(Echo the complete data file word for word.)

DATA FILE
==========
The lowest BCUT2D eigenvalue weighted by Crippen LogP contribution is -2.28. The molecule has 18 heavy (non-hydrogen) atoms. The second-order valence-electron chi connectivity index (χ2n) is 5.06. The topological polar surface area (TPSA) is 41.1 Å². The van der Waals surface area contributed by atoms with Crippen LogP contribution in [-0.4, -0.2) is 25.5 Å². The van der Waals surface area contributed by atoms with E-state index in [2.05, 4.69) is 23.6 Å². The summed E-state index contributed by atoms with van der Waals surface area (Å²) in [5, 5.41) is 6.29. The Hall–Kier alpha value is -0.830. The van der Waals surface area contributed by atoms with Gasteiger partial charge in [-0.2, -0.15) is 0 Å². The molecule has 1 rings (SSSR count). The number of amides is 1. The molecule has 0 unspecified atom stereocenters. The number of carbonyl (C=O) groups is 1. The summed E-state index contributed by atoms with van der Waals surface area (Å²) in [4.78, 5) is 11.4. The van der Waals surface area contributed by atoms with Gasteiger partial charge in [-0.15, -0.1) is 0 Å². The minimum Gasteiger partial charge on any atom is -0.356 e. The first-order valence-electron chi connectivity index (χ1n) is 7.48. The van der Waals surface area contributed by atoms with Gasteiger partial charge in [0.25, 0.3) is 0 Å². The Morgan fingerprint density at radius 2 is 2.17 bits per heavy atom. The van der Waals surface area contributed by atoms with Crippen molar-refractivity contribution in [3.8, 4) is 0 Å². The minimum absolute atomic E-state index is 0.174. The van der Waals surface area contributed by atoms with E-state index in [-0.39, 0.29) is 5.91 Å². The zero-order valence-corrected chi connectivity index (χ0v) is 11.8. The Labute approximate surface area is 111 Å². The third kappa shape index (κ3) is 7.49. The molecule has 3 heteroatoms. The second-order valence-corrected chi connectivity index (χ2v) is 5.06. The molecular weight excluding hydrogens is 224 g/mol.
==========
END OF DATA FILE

The lowest BCUT2D eigenvalue weighted by Crippen LogP contribution is -2.28. The molecule has 18 heavy (non-hydrogen) atoms. The second-order valence-electron chi connectivity index (χ2n) is 5.06. The topological polar surface area (TPSA) is 41.1 Å². The van der Waals surface area contributed by atoms with Crippen LogP contribution in [-0.4, -0.2) is 25.5 Å². The van der Waals surface area contributed by atoms with E-state index in [2.05, 4.69) is 23.6 Å². The summed E-state index contributed by atoms with van der Waals surface area (Å²) in [5, 5.41) is 6.29. The Hall–Kier alpha value is -0.830. The van der Waals surface area contributed by atoms with Gasteiger partial charge in [-0.2, -0.15) is 0 Å². The molecule has 1 rings (SSSR count). The number of amides is 1. The molecule has 0 unspecified atom stereocenters. The number of carbonyl (C=O) groups is 1. The summed E-state index contributed by atoms with van der Waals surface area (Å²) in [4.78, 5) is 11.4. The van der Waals surface area contributed by atoms with Gasteiger partial charge in [-0.15, -0.1) is 0 Å². The minimum Gasteiger partial charge on any atom is -0.356 e. The first-order valence-electron chi connectivity index (χ1n) is 7.48. The van der Waals surface area contributed by atoms with Gasteiger partial charge in [0.25, 0.3) is 0 Å². The Morgan fingerprint density at radius 2 is 2.17 bits per heavy atom. The van der Waals surface area contributed by atoms with Crippen molar-refractivity contribution in [3.8, 4) is 0 Å². The minimum absolute atomic E-state index is 0.174. The van der Waals surface area contributed by atoms with E-state index in [-0.39, 0.29) is 5.91 Å². The zero-order valence-corrected chi connectivity index (χ0v) is 11.8. The Labute approximate surface area is 111 Å². The third kappa shape index (κ3) is 7.49. The molecule has 3 heteroatoms. The second-order valence-corrected chi connectivity index (χ2v) is 5.06. The molecular weight excluding hydrogens is 224 g/mol.